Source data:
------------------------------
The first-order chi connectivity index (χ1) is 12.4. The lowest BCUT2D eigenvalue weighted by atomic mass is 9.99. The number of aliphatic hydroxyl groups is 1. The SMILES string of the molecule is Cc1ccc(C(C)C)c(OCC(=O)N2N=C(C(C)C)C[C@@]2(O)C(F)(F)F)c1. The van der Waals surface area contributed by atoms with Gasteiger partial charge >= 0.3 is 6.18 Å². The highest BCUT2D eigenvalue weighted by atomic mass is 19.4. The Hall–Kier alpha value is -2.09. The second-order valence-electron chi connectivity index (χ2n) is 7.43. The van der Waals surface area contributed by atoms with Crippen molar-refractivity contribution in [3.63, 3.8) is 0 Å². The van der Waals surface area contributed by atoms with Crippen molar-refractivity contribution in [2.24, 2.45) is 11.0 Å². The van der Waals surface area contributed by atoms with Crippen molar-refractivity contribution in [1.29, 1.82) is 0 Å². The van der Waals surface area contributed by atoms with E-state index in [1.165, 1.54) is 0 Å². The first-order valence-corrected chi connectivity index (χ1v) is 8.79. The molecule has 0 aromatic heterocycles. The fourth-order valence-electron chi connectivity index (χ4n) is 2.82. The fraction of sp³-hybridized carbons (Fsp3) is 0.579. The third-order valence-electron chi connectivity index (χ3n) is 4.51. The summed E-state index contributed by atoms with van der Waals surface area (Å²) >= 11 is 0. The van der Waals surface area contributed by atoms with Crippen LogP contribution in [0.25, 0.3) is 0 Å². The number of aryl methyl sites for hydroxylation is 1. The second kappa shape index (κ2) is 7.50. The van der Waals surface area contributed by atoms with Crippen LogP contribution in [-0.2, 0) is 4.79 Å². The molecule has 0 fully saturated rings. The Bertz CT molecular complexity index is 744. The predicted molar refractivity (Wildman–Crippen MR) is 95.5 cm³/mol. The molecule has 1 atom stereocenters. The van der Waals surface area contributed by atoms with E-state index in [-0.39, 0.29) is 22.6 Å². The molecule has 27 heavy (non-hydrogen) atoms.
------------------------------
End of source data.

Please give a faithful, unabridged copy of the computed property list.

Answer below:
The first-order chi connectivity index (χ1) is 12.4. The lowest BCUT2D eigenvalue weighted by atomic mass is 9.99. The number of aliphatic hydroxyl groups is 1. The SMILES string of the molecule is Cc1ccc(C(C)C)c(OCC(=O)N2N=C(C(C)C)C[C@@]2(O)C(F)(F)F)c1. The van der Waals surface area contributed by atoms with Gasteiger partial charge >= 0.3 is 6.18 Å². The highest BCUT2D eigenvalue weighted by atomic mass is 19.4. The Hall–Kier alpha value is -2.09. The second-order valence-electron chi connectivity index (χ2n) is 7.43. The van der Waals surface area contributed by atoms with Crippen molar-refractivity contribution in [3.63, 3.8) is 0 Å². The van der Waals surface area contributed by atoms with Crippen molar-refractivity contribution in [2.24, 2.45) is 11.0 Å². The van der Waals surface area contributed by atoms with Crippen molar-refractivity contribution in [1.29, 1.82) is 0 Å². The van der Waals surface area contributed by atoms with E-state index in [1.165, 1.54) is 0 Å². The first-order valence-corrected chi connectivity index (χ1v) is 8.79. The molecule has 0 aromatic heterocycles. The fourth-order valence-electron chi connectivity index (χ4n) is 2.82. The fraction of sp³-hybridized carbons (Fsp3) is 0.579. The third-order valence-electron chi connectivity index (χ3n) is 4.51. The summed E-state index contributed by atoms with van der Waals surface area (Å²) >= 11 is 0. The van der Waals surface area contributed by atoms with Crippen LogP contribution in [0.25, 0.3) is 0 Å². The number of aryl methyl sites for hydroxylation is 1. The second kappa shape index (κ2) is 7.50. The van der Waals surface area contributed by atoms with Crippen LogP contribution in [-0.2, 0) is 4.79 Å². The molecule has 0 fully saturated rings. The Bertz CT molecular complexity index is 744. The predicted molar refractivity (Wildman–Crippen MR) is 95.5 cm³/mol. The molecule has 1 atom stereocenters. The van der Waals surface area contributed by atoms with E-state index in [-0.39, 0.29) is 22.6 Å². The molecule has 27 heavy (non-hydrogen) atoms.